Khaibar: a missile's name
signals Iran's genocidal intentions
By Micah D. Halpern
August 8, 2006
In the West, especially in the United States, we do not pay enough attention to symbols and to the cultural importance of symbols. We pay attention to status symbols, but we totally ignore cultural symbols.
We live in the world of the bottom line. We have little time and even less patience for nuance. The value of terms and the symbolic value of actions are almost totally lost on our culture. Maybe symbolism is a lost art. Maybe it is a study relegated to university seminars. Maybe, just maybe, it is a major oversight on our parts, a major gap in our knowledge bank, another example of the way in which we think of ourselves -- as the most powerful and important people in the world.
Not so in the Middle East.
In Arabic a metaphor is more than a collection of words. It can be a prophecy or a blessing. It can be a curse. In Arab cultures a symbol speaks volumes, only wordlessly. Symbols are ideas, they dictate behaviors, and they tell stories. They are lore. They carry religious resonance.
I am a student of history. Imagine my shock when I learned the name of the new and improved Iranian missile that Hezbollah is shooting at Israel, a missile that goes further and causes more damage than any missile that has come before it, a super missile. The Khaibar
Why has the Hezbollah chosen to name a missile Khaibar? Because Khaibar is not merely a name, Khaibar delivers a message. When the Arab and Muslim worlds hear the word Khaibar a story of mythical proportions is conjured up before them. Israel is familiar with the story.
Khaibar was the name of an ancient town. As the story unfolds in the Koran, it was a town predominantly inhabited by Jews. Mohammed the prophet targeted Jews. He tried to convert them in order to show off the success of his new theophany, his new revelation -- that there is but one God and he, Mohammed, is his prophet.
Mohammed gave the Jews of Khaibar the option to leave the town taking with them all their belongings. The Jews declined to leave. Mohammed gave the Jews of Khaibar the option to just leave. Again, the Jews declined. Mohammed massacred the Jews of Khaibar. All of them. The story of Khaibar is the story of Sodom and Gemmorah, only Mohammed style.
The name Khaibar resonates with hatred and the mass murder of Jews.
Every Arab and every Muslim who has read the Koran realizes the true meaning behind this choice of name. Naming a missile Khaibar is a metaphor for the struggle between the Arab world and Israel. It is a metaphor suggesting the ultimate end to this struggle. The Arab world is telling us, the West, that this battle is not about Southern Lebanon; it is about the very destruction of Israel.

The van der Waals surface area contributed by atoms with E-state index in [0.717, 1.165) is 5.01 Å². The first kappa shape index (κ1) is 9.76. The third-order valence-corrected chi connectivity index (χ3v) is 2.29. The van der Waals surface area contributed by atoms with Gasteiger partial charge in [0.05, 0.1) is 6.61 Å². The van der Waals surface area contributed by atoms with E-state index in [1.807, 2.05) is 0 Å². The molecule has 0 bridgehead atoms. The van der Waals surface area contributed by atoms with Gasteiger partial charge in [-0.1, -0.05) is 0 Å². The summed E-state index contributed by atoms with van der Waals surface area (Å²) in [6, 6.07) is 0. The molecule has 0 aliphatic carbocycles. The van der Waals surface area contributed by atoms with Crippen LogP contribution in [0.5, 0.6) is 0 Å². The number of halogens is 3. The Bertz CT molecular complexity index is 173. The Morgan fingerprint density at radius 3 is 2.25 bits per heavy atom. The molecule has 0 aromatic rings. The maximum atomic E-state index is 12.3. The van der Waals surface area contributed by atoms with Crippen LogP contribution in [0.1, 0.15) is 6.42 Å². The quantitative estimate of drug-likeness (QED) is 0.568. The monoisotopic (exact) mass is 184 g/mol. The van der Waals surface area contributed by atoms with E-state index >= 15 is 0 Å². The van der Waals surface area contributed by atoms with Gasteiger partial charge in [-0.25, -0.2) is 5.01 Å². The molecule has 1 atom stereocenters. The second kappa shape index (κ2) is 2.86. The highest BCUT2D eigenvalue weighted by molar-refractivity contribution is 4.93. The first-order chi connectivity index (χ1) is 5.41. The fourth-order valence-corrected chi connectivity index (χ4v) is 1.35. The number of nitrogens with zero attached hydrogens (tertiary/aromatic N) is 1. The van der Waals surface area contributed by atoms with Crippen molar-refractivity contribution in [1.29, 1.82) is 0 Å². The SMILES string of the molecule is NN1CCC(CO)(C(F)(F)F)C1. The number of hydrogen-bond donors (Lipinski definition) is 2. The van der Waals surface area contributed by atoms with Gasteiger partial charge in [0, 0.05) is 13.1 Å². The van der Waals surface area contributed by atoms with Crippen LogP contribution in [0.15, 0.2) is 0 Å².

We must not miss the symbolic value of this message. The dream of seeing Israel destroyed resonates up and down the streets and alleys and hallways of the Arab and Muslim worlds today.
When does the Arab world band together? Never to offer praise and rejoice because of the good that has happened to them, only to rejoice because bad has happened to someone else. The Arab world gathers together in hatred. They gather because of the United States and because of Israel. The Muslim world is galvanized because of the story line in a movie, the lyrics of a song, because of caricatures in a newspaper. They are moved to action because of perceived insult and evil, principally insults and evils interpreted to be hurled at them by the West.
It is this destructive side of a once great tradition that will be the cause and the downfall of the Muslim world. Rather than rejoicing at the wondrous advances of the modern world, rather than incorporating the scientific and technical wonders available to us today, the Muslim world opts to deprive itself by shutting out all glimpses of modernity. That is not true ancient Muslim tradition. During the Golden Age when Islam was a significant world cultural force Muslims lent and even borrowed ideas in order to enhance their own society.
Today the majority of the Arab world suffers from abject poverty and illiteracy. The energy spent on propagandizing about how evil the West is, how devilish the United States is and how dangerous Israel is would be well spent instead teaching children how to read and write giving the future of the Arab world the chance to one day become scientists and researchers and economists. Today, the greatest brain-drain in the world is out of the Arab world.
Historically, the desire to destroy has been a simple tool used in order to galvanize a society against a common enemy. But history marches on. Societies can make transitions, they can be resuscitated, societies and even religions can make the move forward. Russia did it and while the Russians are still puzzling out their future, it is clear that the new Russia will not be a society of destruction.
Signs and symbols pointing to a future for the Muslim and Arab worlds are negative. I, for one, am not hopeful.
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